For perhaps the first time since the original Macintosh, we can get excited about using system UI fonts. They’re an interesting, fresh alternative to web typography — and one that doesn’t require a web-font delivery service or font files stored on your server. How do we use system UI fonts on a website, and what are the caveats? System UI fonts being amazing kind of snuck up on us. Google has been toiling away at Roboto with great success (including regular updates), Apple made a splash with San Francisco, and Mozilla asked renowned type designer Erik Spiekermann to create Fira Sans.
font-family: /* 1 */ -apple-system, BlinkMacSystemFont, /* 2 */ 'Segoe UI', 'Roboto', 'Oxygen', 'Ubuntu', 'Cantarell', 'Fira Sans', 'Droid Sans', /* 3 */ 'Helvetica Neue', sans-serif;
The first grouping is CSS properties that map to the system’s UI font. That covers a lot of ground, and there is no chance that these fonts will be mistaken for something else:
-apple-systemtargets San Francisco in Safari on Mac OS X and iOS, and it targets Neue Helvetica and Lucida Grande on older versions of Mac OS X. It properly selects between San Francisco Text and San Francisco Display depending on the text’s size.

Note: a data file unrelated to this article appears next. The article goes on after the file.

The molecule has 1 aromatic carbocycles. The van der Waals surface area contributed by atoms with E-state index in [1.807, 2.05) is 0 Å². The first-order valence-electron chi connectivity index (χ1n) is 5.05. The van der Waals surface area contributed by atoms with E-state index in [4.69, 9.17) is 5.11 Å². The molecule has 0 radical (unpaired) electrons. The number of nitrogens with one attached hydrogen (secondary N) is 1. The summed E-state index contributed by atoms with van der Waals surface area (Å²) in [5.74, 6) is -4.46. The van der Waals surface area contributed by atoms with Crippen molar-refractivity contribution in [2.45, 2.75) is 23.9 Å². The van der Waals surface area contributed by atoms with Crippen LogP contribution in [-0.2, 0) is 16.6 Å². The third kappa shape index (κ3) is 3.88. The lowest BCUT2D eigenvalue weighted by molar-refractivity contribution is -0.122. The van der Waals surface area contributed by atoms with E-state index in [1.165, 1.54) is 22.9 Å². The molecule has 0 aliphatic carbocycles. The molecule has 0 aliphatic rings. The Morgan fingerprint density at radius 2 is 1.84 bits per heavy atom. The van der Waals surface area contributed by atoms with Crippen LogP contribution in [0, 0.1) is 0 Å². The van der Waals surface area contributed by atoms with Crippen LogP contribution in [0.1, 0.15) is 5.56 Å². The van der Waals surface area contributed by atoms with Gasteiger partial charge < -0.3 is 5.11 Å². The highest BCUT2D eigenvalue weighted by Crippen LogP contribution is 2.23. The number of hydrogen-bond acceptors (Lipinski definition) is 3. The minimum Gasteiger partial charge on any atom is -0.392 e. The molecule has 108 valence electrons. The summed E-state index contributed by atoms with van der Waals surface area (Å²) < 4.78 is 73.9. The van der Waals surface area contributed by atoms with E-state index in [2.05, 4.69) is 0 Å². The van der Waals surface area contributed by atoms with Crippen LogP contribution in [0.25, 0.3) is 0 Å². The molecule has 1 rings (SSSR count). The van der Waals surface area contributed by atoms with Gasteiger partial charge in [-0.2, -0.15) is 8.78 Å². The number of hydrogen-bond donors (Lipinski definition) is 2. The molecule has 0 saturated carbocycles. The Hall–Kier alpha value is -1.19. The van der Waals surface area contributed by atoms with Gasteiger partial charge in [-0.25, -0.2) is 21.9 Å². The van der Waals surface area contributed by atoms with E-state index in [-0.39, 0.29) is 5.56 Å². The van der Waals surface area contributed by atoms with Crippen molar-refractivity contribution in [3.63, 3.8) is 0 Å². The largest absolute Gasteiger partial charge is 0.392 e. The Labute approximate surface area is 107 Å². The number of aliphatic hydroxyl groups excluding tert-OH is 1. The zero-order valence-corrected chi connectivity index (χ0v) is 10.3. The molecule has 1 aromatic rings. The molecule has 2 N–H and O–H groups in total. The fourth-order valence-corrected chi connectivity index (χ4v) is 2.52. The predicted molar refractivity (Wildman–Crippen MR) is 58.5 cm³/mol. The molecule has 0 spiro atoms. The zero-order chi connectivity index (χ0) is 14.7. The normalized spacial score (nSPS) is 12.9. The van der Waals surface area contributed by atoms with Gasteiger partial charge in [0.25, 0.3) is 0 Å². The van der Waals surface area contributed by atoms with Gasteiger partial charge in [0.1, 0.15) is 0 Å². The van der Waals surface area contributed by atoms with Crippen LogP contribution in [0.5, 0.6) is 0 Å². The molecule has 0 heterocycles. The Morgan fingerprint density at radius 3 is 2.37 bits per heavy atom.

BlinkMacSystemFontis the equivalent for Chrome on Mac OS X.
The second grouping is for known system UI fonts:
Segoe UItargets Windows and Windows Phone.
Robototargets Android and newer Chrome OS’. It is deliberately listed after Segoe UI so that if you’re an Android developer on Windows and have Roboto installed, Segoe UI will be used instead.
Ubuntutargets… well, you can guess, and
Cantarelltargets GNOME. This is beginning to feel futile because some Linux distributions have many of these fonts.
Fira Sanstargets Firefox OS.
Droid Sanstargets older versions of Android.
- Note that we don’t specify San Francisco by name. On both iOS and Mac OS X, San Francisco isn’t obviously accessible, but rather exists as a “hidden” font.
- We also don’t specify San Francisco using
.SFNSText-Regular, the internal PostScript name for San Francisco on Mac OS X. It only works in Chrome and is less versatile than
The third grouping is our fallback fonts:
Helvetica Neuetargets pre-El Capitan versions of Mac OS X. It is listed close to the end because it’s a popular font on other non-El Capitan computers.
sans-serifis the default sans-serif fallback font.